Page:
KQED-FM is an NPR-member radio station owned by Northern California Public Broadcasting in San Francisco, California. Its parent organization is KQED, Inc..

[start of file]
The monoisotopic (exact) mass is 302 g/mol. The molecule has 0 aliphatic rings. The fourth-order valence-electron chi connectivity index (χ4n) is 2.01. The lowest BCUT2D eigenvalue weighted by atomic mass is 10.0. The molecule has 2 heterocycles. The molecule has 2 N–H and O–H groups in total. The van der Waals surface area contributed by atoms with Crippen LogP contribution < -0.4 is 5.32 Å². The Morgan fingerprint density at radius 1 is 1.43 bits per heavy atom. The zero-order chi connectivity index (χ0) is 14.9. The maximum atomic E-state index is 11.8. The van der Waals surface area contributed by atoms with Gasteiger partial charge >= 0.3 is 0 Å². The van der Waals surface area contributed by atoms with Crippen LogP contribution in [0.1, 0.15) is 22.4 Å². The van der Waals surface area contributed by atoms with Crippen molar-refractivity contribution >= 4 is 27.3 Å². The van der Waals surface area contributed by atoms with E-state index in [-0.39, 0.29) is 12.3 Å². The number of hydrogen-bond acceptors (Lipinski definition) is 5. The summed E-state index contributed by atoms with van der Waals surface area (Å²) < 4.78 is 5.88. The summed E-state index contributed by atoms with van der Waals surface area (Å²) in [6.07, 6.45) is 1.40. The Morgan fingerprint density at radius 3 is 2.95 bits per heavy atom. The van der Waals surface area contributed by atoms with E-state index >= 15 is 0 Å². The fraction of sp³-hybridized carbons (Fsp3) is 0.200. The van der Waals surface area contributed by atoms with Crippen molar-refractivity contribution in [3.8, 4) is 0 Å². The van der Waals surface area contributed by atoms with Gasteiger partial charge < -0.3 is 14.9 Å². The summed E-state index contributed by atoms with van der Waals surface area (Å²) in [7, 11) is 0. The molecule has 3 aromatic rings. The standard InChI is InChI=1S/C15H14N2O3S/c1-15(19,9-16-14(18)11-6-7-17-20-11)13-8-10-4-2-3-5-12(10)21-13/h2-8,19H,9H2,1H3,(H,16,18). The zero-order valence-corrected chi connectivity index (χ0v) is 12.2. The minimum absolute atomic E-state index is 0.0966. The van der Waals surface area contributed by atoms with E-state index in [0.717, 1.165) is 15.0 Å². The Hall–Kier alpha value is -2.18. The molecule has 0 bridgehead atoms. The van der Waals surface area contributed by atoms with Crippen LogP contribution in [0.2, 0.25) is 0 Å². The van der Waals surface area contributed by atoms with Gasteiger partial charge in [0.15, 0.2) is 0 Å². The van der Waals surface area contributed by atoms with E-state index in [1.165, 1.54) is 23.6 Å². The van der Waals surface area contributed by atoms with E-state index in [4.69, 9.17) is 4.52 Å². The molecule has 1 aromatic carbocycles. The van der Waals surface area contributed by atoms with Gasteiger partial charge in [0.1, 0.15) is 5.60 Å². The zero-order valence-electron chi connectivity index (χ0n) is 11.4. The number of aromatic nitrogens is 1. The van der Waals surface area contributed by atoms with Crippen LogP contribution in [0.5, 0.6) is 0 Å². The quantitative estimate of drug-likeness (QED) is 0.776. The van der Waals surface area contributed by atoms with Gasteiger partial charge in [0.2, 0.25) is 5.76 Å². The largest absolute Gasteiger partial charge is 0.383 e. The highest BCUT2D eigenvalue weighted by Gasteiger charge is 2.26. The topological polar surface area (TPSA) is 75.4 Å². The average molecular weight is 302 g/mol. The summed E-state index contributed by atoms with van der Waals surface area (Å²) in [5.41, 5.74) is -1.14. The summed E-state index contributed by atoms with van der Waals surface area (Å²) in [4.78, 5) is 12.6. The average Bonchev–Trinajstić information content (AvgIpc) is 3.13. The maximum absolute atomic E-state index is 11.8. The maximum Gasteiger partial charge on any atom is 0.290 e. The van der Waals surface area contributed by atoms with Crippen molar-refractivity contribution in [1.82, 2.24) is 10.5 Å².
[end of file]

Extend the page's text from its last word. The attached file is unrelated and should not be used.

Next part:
KQED-FM was founded by James Day in 1969 as the radio arm of KQED Television. The founding manager was Bernard Mayes who later went on to be Executive Vice-President of KQED TV and also co-founder and chairman of NPR. KQED-FM was first located in a former church building where the Presbyterian church ran station KXKX-FM the licence of which was sold to KQED. The first programming of KQED-FM included news feeds from NPR, 'street radio' broadcast live from local street corners, drama and music. In its third year on the air, KQED-FM became one of the first 80 NPR affiliates--five of which were in California--to air the first edition of All Things Considered. Later, due to reduced funding, Mayes opened the air to 'Tribal Radio' - productions by local non-profit groups, some in their own languages. Today, KQED-FM is the most-listened to public radio station in the United States, and as of the fall 2005 Arbitron ratings, the station ranks third in the San Francisco market. In addition to local programming, KQED-FM carries content from major public radio distributors such as National Public Radio, Public Radio International, BBC World Service and American Public Media. Among the locally produced shows are Forum with Michael Krasny, The California Report, Perspectives and Pacific Time.